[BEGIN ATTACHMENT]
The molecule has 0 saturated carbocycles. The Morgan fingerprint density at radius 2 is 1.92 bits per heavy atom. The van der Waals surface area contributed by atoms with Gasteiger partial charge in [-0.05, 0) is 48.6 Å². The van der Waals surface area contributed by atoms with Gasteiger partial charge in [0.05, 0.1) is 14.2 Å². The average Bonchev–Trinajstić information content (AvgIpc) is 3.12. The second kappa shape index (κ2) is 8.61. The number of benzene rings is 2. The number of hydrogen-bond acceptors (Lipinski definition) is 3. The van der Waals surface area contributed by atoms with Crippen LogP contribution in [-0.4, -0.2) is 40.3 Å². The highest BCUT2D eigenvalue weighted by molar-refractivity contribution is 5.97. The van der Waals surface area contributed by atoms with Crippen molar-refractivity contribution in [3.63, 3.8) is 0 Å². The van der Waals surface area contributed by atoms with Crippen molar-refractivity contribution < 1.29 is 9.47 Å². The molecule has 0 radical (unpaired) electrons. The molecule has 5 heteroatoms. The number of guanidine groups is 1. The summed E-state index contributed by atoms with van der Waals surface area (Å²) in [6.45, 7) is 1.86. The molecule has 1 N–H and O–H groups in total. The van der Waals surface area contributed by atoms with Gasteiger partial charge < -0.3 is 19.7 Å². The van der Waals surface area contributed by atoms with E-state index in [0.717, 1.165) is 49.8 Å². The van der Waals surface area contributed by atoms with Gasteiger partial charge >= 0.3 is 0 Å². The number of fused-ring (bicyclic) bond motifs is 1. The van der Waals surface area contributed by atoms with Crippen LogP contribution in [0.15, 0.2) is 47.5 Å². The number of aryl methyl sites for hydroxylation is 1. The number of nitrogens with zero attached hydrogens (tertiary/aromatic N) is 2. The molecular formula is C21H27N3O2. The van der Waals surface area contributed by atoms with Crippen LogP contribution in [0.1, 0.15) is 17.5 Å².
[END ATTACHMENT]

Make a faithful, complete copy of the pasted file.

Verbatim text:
The molecule has 0 saturated carbocycles. The Morgan fingerprint density at radius 2 is 1.92 bits per heavy atom. The van der Waals surface area contributed by atoms with Gasteiger partial charge in [-0.05, 0) is 48.6 Å². The van der Waals surface area contributed by atoms with Gasteiger partial charge in [0.05, 0.1) is 14.2 Å². The average Bonchev–Trinajstić information content (AvgIpc) is 3.12. The second kappa shape index (κ2) is 8.61. The number of benzene rings is 2. The number of hydrogen-bond acceptors (Lipinski definition) is 3. The van der Waals surface area contributed by atoms with Crippen LogP contribution in [-0.4, -0.2) is 40.3 Å². The highest BCUT2D eigenvalue weighted by molar-refractivity contribution is 5.97. The van der Waals surface area contributed by atoms with Crippen molar-refractivity contribution in [3.63, 3.8) is 0 Å². The van der Waals surface area contributed by atoms with Crippen molar-refractivity contribution < 1.29 is 9.47 Å². The molecule has 0 radical (unpaired) electrons. The molecule has 5 heteroatoms. The number of guanidine groups is 1. The summed E-state index contributed by atoms with van der Waals surface area (Å²) in [6.45, 7) is 1.86. The molecule has 1 N–H and O–H groups in total. The van der Waals surface area contributed by atoms with Gasteiger partial charge < -0.3 is 19.7 Å². The van der Waals surface area contributed by atoms with E-state index in [0.717, 1.165) is 49.8 Å². The van der Waals surface area contributed by atoms with Gasteiger partial charge >= 0.3 is 0 Å². The number of fused-ring (bicyclic) bond motifs is 1. The van der Waals surface area contributed by atoms with Crippen LogP contribution in [0.15, 0.2) is 47.5 Å². The number of aryl methyl sites for hydroxylation is 1. The number of nitrogens with zero attached hydrogens (tertiary/aromatic N) is 2. The molecular formula is C21H27N3O2. The van der Waals surface area contributed by atoms with Crippen LogP contribution in [0.1, 0.15) is 17.5 Å².